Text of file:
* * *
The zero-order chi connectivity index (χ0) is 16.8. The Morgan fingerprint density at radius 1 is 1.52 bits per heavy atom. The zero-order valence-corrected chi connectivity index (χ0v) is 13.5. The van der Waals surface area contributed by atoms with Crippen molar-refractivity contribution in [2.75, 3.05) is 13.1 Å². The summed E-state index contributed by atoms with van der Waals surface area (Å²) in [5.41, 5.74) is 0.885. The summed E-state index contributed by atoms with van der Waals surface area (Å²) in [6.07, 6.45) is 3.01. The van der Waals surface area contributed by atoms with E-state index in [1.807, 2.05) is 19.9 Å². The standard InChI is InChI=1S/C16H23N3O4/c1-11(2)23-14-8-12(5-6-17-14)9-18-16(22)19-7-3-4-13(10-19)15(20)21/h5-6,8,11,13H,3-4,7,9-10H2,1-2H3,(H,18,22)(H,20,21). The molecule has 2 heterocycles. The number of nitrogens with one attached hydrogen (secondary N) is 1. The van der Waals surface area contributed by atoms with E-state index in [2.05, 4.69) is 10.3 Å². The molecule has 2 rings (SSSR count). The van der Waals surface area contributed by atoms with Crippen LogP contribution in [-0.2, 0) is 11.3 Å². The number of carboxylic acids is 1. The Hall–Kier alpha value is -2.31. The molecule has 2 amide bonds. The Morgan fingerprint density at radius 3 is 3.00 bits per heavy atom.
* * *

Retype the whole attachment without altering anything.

The zero-order chi connectivity index (χ0) is 16.8. The Morgan fingerprint density at radius 1 is 1.52 bits per heavy atom. The zero-order valence-corrected chi connectivity index (χ0v) is 13.5. The van der Waals surface area contributed by atoms with Crippen molar-refractivity contribution in [2.75, 3.05) is 13.1 Å². The summed E-state index contributed by atoms with van der Waals surface area (Å²) in [5.41, 5.74) is 0.885. The summed E-state index contributed by atoms with van der Waals surface area (Å²) in [6.07, 6.45) is 3.01. The van der Waals surface area contributed by atoms with E-state index in [1.807, 2.05) is 19.9 Å². The standard InChI is InChI=1S/C16H23N3O4/c1-11(2)23-14-8-12(5-6-17-14)9-18-16(22)19-7-3-4-13(10-19)15(20)21/h5-6,8,11,13H,3-4,7,9-10H2,1-2H3,(H,18,22)(H,20,21). The molecule has 2 heterocycles. The number of nitrogens with one attached hydrogen (secondary N) is 1. The van der Waals surface area contributed by atoms with E-state index in [2.05, 4.69) is 10.3 Å². The molecule has 2 rings (SSSR count). The van der Waals surface area contributed by atoms with Crippen LogP contribution in [-0.2, 0) is 11.3 Å². The number of carboxylic acids is 1. The Hall–Kier alpha value is -2.31. The molecule has 2 amide bonds. The Morgan fingerprint density at radius 3 is 3.00 bits per heavy atom.